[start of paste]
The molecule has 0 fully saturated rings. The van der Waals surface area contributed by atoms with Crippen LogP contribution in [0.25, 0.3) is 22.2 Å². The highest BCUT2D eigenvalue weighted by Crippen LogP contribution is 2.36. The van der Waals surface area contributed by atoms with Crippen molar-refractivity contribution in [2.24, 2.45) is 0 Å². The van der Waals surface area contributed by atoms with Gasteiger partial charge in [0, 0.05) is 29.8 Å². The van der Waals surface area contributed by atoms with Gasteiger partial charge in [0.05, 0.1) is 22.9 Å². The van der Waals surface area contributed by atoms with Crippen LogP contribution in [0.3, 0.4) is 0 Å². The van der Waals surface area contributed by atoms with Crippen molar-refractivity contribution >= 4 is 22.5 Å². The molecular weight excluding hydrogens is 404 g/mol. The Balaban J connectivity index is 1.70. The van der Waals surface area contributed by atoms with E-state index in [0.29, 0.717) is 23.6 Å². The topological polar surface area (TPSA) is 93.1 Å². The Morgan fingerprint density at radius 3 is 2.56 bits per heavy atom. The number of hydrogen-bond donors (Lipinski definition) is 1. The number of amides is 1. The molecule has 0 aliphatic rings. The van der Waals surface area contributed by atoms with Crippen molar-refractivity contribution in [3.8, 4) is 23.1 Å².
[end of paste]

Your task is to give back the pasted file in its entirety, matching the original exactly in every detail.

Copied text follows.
The molecule has 0 fully saturated rings. The van der Waals surface area contributed by atoms with Crippen LogP contribution in [0.25, 0.3) is 22.2 Å². The highest BCUT2D eigenvalue weighted by Crippen LogP contribution is 2.36. The van der Waals surface area contributed by atoms with Crippen molar-refractivity contribution in [2.24, 2.45) is 0 Å². The van der Waals surface area contributed by atoms with Gasteiger partial charge in [0, 0.05) is 29.8 Å². The van der Waals surface area contributed by atoms with Gasteiger partial charge in [0.05, 0.1) is 22.9 Å². The van der Waals surface area contributed by atoms with Crippen LogP contribution in [0.3, 0.4) is 0 Å². The van der Waals surface area contributed by atoms with Crippen molar-refractivity contribution >= 4 is 22.5 Å². The molecular weight excluding hydrogens is 404 g/mol. The Balaban J connectivity index is 1.70. The van der Waals surface area contributed by atoms with E-state index in [0.29, 0.717) is 23.6 Å². The topological polar surface area (TPSA) is 93.1 Å². The Morgan fingerprint density at radius 3 is 2.56 bits per heavy atom. The number of hydrogen-bond donors (Lipinski definition) is 1. The number of amides is 1. The molecule has 0 aliphatic rings. The van der Waals surface area contributed by atoms with Crippen molar-refractivity contribution in [3.8, 4) is 23.1 Å².